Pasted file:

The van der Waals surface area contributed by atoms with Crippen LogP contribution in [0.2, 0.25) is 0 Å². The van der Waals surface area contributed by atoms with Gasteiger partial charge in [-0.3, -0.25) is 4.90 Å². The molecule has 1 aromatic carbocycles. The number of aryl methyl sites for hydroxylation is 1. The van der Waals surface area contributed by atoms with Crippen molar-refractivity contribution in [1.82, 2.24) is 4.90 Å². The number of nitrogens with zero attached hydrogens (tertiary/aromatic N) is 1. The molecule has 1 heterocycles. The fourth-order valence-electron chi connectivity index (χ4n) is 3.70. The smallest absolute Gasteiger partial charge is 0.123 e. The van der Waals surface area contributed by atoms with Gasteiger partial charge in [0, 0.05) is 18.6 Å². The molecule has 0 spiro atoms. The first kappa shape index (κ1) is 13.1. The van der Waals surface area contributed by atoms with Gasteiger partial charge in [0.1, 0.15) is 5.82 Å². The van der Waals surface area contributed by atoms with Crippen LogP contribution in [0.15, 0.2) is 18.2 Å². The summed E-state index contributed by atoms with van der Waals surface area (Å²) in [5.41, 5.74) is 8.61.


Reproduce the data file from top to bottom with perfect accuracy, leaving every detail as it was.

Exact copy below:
The van der Waals surface area contributed by atoms with Crippen LogP contribution in [0.2, 0.25) is 0 Å². The van der Waals surface area contributed by atoms with Gasteiger partial charge in [-0.3, -0.25) is 4.90 Å². The molecule has 1 aromatic carbocycles. The number of aryl methyl sites for hydroxylation is 1. The van der Waals surface area contributed by atoms with Crippen molar-refractivity contribution in [1.82, 2.24) is 4.90 Å². The number of nitrogens with zero attached hydrogens (tertiary/aromatic N) is 1. The molecule has 1 heterocycles. The fourth-order valence-electron chi connectivity index (χ4n) is 3.70. The smallest absolute Gasteiger partial charge is 0.123 e. The van der Waals surface area contributed by atoms with Gasteiger partial charge in [0, 0.05) is 18.6 Å². The molecule has 0 spiro atoms. The first kappa shape index (κ1) is 13.1. The van der Waals surface area contributed by atoms with Gasteiger partial charge in [0.1, 0.15) is 5.82 Å². The van der Waals surface area contributed by atoms with Crippen LogP contribution in [0.15, 0.2) is 18.2 Å². The summed E-state index contributed by atoms with van der Waals surface area (Å²) in [5.41, 5.74) is 8.61.